Sunday, October 05, 2003

Geology and the Oracle of Delphi; Transmutation of Elements

"Questioning the Delphic Oracle," July 15, 2003, is behind a paywall at Scientific American. Here are my brief notes:

The temple of Apollo at Delphi, and the oracle housed there, was the most important religious site of the ancient Greek world. The oracle functioned through a specific person, the Pythia, who was chosen, trained, and prepared to speak for Apollo. The seat of the oracle was located in a cavern, where the Pythia would sit on a tripod mounted over a cleft in the rock. A pneuma rising from the cleft was believed to carry the word of Apollo into the inhaling Pythia, and thus from her lips to the questioner.

Contemporary written descriptions of the oracle were left by the essayist and biographer, Plutarch, who served as a priest of Apollo in the temple at Delphi. In describing the functioning of the oracle, Plutarch emphasized the importance of the preconditioning and purification of the Pythia, which rendered her sensitive to the pneuma. An ordinary person might catch a whiff of the gas without falling into an oracular trance. Plutarch described the gas as smelling like sweet perfume.

During normal sessions, the Pythia was in a mild trance, able to sit on the tripod, speak and answer questions. On one occasion, witnessed by Plutarch, temple authorities forced the Phythia to prophesy on an inauspicious day. The poor unlucky woman "groaned and shrieked, threw herself about violently and eventually rushed a the doors, where she collapsed...She died after a few days."

Around 1900, the idea of gasses stimulating the oracle was "debunked" by a young English classicist, Adolphe Paul Oppé. He concluded that there was no chasm and no gasses, and never had been, that no gas could produced the trance state typically described, and that Plutarch's account of the Pythia's violent frenzy was not credible. For many years, Oppé's account was taken as correct.

Recent geological surveys have traced fault lines through the temple foundations, providing a route by which spring waters and subterranean gasses could have reached the chamber where the Pythia sat. Also, it was learned that certain rock formations near the temple had a high petrochemical content, which could have been the source of methane, ethane, and ethylene found in water samples from the spring in the sanctuary. Ethylene has a sweet odor and, depending on the concentration, can induce either unconsciousness or a trance state remarkably like that described for the Pythia.



"Special Report: Transmutation. How to Create and Destroy Elements in a Flash of Light" New Scientist, August 23, 2003 (also behind a paywall).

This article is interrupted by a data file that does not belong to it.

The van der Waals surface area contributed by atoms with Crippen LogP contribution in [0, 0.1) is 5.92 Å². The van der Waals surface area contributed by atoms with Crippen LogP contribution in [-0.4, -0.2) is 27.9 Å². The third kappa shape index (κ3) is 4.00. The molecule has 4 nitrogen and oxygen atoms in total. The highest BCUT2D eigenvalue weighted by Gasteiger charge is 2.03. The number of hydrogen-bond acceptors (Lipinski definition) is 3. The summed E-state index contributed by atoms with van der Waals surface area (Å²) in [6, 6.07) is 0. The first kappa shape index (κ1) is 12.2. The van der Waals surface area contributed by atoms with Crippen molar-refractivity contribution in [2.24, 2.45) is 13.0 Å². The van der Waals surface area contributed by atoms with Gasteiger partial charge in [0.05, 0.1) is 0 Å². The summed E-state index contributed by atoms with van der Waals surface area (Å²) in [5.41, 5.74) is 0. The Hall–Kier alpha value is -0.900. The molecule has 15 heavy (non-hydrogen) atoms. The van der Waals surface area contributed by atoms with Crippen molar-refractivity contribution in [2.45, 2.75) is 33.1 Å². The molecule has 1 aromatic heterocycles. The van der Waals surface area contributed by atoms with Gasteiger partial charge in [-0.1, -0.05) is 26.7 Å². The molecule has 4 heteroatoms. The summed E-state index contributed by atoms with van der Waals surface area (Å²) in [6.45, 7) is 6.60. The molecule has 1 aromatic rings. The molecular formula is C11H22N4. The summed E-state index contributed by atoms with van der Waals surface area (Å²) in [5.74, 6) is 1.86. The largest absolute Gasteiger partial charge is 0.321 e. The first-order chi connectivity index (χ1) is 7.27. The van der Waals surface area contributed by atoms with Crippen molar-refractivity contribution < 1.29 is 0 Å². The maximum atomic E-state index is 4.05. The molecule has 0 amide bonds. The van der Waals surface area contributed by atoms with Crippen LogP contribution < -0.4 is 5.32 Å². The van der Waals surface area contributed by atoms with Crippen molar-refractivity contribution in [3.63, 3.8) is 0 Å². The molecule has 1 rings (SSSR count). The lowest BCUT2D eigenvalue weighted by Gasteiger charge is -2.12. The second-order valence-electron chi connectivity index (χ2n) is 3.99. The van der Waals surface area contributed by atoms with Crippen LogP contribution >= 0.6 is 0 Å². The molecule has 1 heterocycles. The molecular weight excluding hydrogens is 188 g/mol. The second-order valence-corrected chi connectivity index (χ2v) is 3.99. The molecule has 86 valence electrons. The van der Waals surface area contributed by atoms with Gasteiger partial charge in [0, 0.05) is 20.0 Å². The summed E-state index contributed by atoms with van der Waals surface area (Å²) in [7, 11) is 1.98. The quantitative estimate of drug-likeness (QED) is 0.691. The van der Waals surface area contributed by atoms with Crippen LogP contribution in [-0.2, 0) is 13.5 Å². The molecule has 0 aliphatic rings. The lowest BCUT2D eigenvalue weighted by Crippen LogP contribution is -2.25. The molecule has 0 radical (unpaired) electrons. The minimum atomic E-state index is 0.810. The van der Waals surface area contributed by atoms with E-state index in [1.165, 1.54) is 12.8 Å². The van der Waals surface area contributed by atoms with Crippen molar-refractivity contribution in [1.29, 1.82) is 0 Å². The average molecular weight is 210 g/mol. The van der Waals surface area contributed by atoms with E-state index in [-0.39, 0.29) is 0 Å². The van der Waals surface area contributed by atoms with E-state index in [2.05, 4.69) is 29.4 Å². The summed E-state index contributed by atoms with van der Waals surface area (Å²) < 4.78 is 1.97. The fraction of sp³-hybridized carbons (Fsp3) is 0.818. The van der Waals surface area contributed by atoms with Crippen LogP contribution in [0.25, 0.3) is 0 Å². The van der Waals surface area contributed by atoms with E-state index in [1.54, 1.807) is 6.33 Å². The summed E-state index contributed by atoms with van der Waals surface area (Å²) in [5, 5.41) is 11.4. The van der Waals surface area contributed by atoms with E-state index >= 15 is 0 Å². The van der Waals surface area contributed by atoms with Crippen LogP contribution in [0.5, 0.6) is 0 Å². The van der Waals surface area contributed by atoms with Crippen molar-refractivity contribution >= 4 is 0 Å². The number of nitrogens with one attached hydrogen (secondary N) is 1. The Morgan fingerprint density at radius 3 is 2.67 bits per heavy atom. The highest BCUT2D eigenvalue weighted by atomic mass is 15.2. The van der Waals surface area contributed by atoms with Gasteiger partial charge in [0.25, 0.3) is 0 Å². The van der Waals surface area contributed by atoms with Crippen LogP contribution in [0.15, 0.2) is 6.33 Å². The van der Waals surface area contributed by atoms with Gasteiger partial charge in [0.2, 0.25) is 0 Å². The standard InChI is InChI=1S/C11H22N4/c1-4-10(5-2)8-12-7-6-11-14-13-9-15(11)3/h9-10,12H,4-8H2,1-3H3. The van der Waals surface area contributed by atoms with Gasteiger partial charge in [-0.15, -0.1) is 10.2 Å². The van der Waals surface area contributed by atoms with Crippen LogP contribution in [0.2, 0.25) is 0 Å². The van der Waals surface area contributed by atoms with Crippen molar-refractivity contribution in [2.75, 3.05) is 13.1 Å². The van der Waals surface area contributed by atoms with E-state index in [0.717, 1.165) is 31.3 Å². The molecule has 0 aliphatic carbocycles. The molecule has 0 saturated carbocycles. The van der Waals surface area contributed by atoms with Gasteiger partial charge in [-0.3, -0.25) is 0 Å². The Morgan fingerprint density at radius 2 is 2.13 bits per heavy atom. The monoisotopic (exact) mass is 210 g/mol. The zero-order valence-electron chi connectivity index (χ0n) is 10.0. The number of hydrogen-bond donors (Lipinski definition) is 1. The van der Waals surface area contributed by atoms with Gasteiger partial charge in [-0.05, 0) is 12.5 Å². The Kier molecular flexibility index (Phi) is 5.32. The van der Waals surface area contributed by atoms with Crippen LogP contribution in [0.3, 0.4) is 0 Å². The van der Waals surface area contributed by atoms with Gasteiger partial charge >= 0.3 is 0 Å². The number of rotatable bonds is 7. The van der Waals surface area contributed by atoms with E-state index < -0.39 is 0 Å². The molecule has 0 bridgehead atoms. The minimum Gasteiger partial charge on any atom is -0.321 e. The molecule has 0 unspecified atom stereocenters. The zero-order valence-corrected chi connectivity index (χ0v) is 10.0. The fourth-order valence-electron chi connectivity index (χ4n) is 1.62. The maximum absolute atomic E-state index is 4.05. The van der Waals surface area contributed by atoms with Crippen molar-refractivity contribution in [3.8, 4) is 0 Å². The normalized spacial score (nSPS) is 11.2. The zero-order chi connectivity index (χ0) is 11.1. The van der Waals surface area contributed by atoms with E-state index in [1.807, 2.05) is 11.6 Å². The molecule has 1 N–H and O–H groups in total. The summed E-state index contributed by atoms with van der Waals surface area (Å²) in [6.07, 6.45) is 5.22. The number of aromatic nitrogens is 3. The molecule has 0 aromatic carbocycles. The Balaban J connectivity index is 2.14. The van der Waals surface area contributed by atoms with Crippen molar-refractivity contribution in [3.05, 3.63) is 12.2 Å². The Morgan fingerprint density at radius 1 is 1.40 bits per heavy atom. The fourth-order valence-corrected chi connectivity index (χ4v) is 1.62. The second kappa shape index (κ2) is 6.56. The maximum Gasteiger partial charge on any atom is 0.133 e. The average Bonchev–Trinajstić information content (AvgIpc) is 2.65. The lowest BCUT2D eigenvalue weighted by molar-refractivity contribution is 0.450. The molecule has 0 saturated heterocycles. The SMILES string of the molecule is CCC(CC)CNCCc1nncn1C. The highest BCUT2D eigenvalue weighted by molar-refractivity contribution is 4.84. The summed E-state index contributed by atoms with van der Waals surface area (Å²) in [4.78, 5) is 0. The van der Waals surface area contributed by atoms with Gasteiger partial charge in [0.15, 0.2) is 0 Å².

"Alchemy is back in fashion, as physicists wielding powerful laser pulses convert one element to another....'We did an experiment the other day that turned gold into mercury'."

The alchemists of old were chemists, a branch of science which could never result in actual transmutation. True alchemy requires alteration of the atom's nucleus: adding or subtracting protons changes one element into another, while changing the number of neutrons alters the atom's stability. Since Ernest Rutherford split the atom in 1919, we've known that bombarding atoms with particles (neutrons or protons) can change one element into another. In the past, this has been done with nuclear reactors or particle accelerators, but the gold to mercury experiment was accomplished by means of the most powerful laser in the world, "Vulcan", housed at the Rutherford Appleton Laboratory in Oxfordshire.

A timeline of the history of alchemy:

1900 BC -- Egyptian "Emerald Tablet" teaches that all form is a manifestation of one root

AD 250 -- Greek alchemist proposes that all matter is composed of the four elements (fire, water, air, and earth)

750 -- Egyptian alchemist proposes the idea of the philosopher's stone: a substance believed to be capable of performing transmutation of base metals into gold

16th century -- European alchemists split into two groups. One group focuses on the metaphysical aspects of alchemy. The other group pursued discovery of new compounds, leading to the science of chemistry

18th century -- Alchemy as a subject of study fades into obscurity

1919 -- Ernest Rutherford bombarded nitrogen with alpha particles, converting it to oxygen

1932 -- lithium atoms split into helium atom by means of bombardment with protons produced in an accelerator

1934 -- First demonstration of artificial radioactivity

1940 -- Creation of neptunium: the first element heavier than uranium

2000 -- Uranium split by means of a laser

2003 -- Gold transmuted to mercury, and oxygen to fluorine by means of a laser

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